Those pundits have picked the right book. But as far as investors are concerned they're reading from the wrong chapter. The "New Normal" isn't just about the economy. It's an epic story about not-so-great expectations - for the financial markets.
And - unlike its Dickensian counterpart - this tale doesn't have an especially happy ending.
A Financial Markets FableUnderstanding the New-Normal outlook for the stock-and-bond markets - and how those lessened expectations came to be - will help investors navigate the whipsaw markets of today. This, in turn, will show us how market insiders shape reforms - and will give public investors insights they can use to their own advantage.
Once upon a time, the U.S. capital markets were a place where financial professionals toiled away and created the debt-and-equity securities that corporations needed to fuel themselves and a growing economy.
Today, however, it's all about "product placement." Giant banking "factories" create new financial instruments that can be packaged and sold to investors around the world. Wall Street operates at its self-serving best, facilitating the placement and distribution of all these packaged financial products.
Trading was once a by-product of Wall Street's chief business - financing growth. But in the years that have passed, trading has emerged as Wall Street's chief product.
A "New" End GameAs the business of Wall Street has changed, what initially appeared to be mere unintended consequences came into focus as the actual end game that Wall Street intentionally engineered for itself.
It is these changes that investors need to understand in order to beat the Street at its own (end) game. The changes we're referring to are:
- The abolishment of fixed commissions.
- A shift to the decimal system for pricing stocks.
- And, the spread of competitive trading venues.
Investors need to understand that the "game" has progressed so far now that trading takes precedence over investing. A long-term "hold" can be devastated by short-term selling - the result of trading strategies that may adversely affect the recovery period and net return of some investments.
The advent of decimalization was another Wall Street change that impacted the business dramatically. Stock prices used to be quoted in eighths. The smallest move a stock could make was one eighth of a dollar, or 12.5 cents. The minimum spread between the "bid" and "ask" of any stock used to be 12.5 cents. In order to lower transaction costs further, it was determined that the system of eighths be replaced with "decimalization," so stocks could move in increments of as little as one cent.
But while the narrowed spreads succeeded in reducing transaction costs, they also had an unforeseen effect: They provided a boost to market insiders, exchange specialists, and market makers, which ultimately made markets less liquid.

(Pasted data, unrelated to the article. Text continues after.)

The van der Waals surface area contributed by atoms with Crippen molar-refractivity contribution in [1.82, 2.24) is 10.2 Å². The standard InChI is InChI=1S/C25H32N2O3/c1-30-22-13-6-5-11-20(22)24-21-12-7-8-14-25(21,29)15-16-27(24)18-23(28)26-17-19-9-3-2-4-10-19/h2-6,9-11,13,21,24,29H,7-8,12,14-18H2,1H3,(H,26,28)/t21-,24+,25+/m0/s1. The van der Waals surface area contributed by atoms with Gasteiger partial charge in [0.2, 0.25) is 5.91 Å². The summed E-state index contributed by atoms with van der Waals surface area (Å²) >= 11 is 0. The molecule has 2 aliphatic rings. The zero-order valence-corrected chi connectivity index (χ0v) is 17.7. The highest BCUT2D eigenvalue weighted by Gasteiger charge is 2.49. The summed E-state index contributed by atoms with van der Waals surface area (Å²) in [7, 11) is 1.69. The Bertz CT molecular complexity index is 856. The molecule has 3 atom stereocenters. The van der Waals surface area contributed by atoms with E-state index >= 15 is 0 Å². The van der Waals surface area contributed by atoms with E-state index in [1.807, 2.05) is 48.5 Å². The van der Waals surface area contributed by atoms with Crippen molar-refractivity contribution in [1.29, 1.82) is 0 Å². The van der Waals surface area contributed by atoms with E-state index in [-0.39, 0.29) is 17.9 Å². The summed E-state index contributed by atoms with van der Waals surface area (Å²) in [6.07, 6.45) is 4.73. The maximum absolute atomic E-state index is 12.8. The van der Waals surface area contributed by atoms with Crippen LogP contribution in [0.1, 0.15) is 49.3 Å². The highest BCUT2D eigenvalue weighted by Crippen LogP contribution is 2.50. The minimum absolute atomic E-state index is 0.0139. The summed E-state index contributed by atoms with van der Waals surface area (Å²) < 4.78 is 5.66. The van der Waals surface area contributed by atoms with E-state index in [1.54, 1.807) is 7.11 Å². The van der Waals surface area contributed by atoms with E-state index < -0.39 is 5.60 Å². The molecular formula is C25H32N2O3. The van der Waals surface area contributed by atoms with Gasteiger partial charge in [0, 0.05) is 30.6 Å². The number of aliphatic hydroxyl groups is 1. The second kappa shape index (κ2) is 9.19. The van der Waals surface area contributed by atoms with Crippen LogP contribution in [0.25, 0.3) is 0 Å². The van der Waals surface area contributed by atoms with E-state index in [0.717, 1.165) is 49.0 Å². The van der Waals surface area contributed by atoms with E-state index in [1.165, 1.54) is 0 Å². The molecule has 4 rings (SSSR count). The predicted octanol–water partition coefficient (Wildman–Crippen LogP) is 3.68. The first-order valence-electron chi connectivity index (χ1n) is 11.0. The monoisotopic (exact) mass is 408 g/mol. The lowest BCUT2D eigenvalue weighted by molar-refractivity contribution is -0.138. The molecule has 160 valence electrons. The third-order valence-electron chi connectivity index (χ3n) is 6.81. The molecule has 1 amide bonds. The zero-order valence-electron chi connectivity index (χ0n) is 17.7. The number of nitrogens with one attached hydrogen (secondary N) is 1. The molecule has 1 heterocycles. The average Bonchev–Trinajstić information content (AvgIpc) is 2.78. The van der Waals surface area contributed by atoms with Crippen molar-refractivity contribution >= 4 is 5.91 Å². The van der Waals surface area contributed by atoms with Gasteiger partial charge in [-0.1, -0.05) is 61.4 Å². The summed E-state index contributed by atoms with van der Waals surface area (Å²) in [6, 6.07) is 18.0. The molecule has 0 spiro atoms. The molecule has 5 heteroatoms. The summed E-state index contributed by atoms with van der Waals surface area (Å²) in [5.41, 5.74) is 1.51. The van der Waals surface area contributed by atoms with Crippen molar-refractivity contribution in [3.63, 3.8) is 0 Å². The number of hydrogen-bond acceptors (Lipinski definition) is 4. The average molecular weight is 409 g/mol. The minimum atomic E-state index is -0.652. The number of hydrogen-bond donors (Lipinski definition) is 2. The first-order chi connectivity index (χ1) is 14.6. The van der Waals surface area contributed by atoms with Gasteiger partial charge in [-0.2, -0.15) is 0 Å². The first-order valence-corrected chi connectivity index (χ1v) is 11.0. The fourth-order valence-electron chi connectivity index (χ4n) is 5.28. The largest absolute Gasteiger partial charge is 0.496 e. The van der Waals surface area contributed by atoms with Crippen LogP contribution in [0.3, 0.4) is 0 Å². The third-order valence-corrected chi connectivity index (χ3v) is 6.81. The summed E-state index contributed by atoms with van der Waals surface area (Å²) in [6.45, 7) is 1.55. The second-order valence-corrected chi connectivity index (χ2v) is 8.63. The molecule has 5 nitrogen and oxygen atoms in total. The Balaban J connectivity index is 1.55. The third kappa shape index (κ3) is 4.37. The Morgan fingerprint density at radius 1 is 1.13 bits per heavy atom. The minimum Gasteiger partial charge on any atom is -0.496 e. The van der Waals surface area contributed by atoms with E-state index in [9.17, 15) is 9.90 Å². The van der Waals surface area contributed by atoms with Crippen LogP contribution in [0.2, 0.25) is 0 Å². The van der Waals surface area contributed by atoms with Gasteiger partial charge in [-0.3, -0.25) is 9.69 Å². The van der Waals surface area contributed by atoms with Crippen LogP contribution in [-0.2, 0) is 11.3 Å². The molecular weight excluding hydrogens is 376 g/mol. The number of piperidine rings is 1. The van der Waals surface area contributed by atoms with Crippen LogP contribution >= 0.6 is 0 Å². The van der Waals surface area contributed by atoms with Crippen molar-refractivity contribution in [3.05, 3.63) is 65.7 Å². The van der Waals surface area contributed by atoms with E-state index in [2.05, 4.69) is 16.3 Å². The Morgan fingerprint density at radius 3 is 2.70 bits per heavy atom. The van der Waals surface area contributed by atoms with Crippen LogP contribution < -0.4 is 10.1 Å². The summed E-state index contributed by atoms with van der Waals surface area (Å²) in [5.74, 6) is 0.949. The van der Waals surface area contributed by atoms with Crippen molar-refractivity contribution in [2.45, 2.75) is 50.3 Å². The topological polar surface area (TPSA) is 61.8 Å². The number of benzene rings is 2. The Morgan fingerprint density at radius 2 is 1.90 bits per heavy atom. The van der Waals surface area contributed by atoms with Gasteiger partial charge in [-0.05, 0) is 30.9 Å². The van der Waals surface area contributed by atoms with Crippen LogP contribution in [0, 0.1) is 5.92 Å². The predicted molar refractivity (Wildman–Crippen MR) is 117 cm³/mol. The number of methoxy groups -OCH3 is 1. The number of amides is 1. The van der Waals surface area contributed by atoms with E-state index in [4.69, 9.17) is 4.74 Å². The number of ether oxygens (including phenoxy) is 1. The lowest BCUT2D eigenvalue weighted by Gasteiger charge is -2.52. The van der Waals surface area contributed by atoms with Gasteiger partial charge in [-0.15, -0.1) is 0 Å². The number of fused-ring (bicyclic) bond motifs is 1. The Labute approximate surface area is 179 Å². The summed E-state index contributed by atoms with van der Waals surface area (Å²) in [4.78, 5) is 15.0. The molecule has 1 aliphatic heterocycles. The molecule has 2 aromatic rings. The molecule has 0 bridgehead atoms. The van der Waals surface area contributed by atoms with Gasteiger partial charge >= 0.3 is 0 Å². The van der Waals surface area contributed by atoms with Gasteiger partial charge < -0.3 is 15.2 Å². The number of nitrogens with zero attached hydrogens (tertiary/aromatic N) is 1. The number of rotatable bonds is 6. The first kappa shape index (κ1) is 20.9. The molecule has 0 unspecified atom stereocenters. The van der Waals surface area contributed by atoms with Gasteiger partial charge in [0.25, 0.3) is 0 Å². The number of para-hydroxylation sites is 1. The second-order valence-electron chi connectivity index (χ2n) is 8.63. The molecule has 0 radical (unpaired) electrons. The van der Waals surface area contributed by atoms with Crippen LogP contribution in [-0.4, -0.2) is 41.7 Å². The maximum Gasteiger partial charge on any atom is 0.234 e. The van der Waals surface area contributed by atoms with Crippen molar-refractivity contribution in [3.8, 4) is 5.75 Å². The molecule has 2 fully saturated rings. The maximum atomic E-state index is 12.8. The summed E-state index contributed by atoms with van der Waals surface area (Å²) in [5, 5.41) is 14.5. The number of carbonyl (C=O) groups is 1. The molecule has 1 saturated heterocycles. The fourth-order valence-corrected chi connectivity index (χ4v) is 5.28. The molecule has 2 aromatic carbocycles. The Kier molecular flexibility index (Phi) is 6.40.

The term "liquidity" refers to the financial market's ability to move a meaningful volume of stock (or whatever instruments are being traded) without meaningfully moving the securities prices.
Under the system of eighths, if a specialist or a Nasdaq market-maker had an order in their "book" to buy 50,000 shares of XYZ stock for a customer at $50.00, and on the other side of the market a total of 10,000 shares were being offered for sale at $50.125, the "quote" would be displayed as: XYZ $50.00 to $50 1/8; 50,000 x 10,000.
A Rigged System?Specialists and market makers have inside information because - as brokers transmit customer buy-and-sell orders to them - they see the "order flow" coming into their posts.
So if an order comes to a specialist's post to buy another 100,000 shares of XYZ stock at $50.00 per share, before anyone else knows that there is more interest in the stock, he would know. Given that information, the specialist might want to buy stock for his own account, which specialists and market-makers can do. In fact, trading for their own accounts is a much more lucrative business than just filling customer orders, due to the reduced commissions that they get now.
In order to buy XYZ, it used to be that the specialist would have to pay $50.125, because that used to be the minimum price increment of change.
With decimalization, however, if the specialist knew that there was about to be a total of 150,000 shares that buyers want to own, he could "step in front of" the $50 bid price and bid $50.01 to try and buy the stock for a penny more than the bidders already in line. If he buys stock at $50.01, he is only risking one cent per share, as opposed to risking 12.5 cents per share.
Since the specialist sees the order flow coming to him, if he saw that more stock was coming to his post to be sold and he realized the price was going to go down, he could turn around and sell the shares he just bought, up to 150,000 of them, to the bidders in line who want to buy at $50.00.
Specialists, market makers, and others with inside information do this on an increasing basis. And why not? Decimalization lowered their risk and increased their opportunity for profit.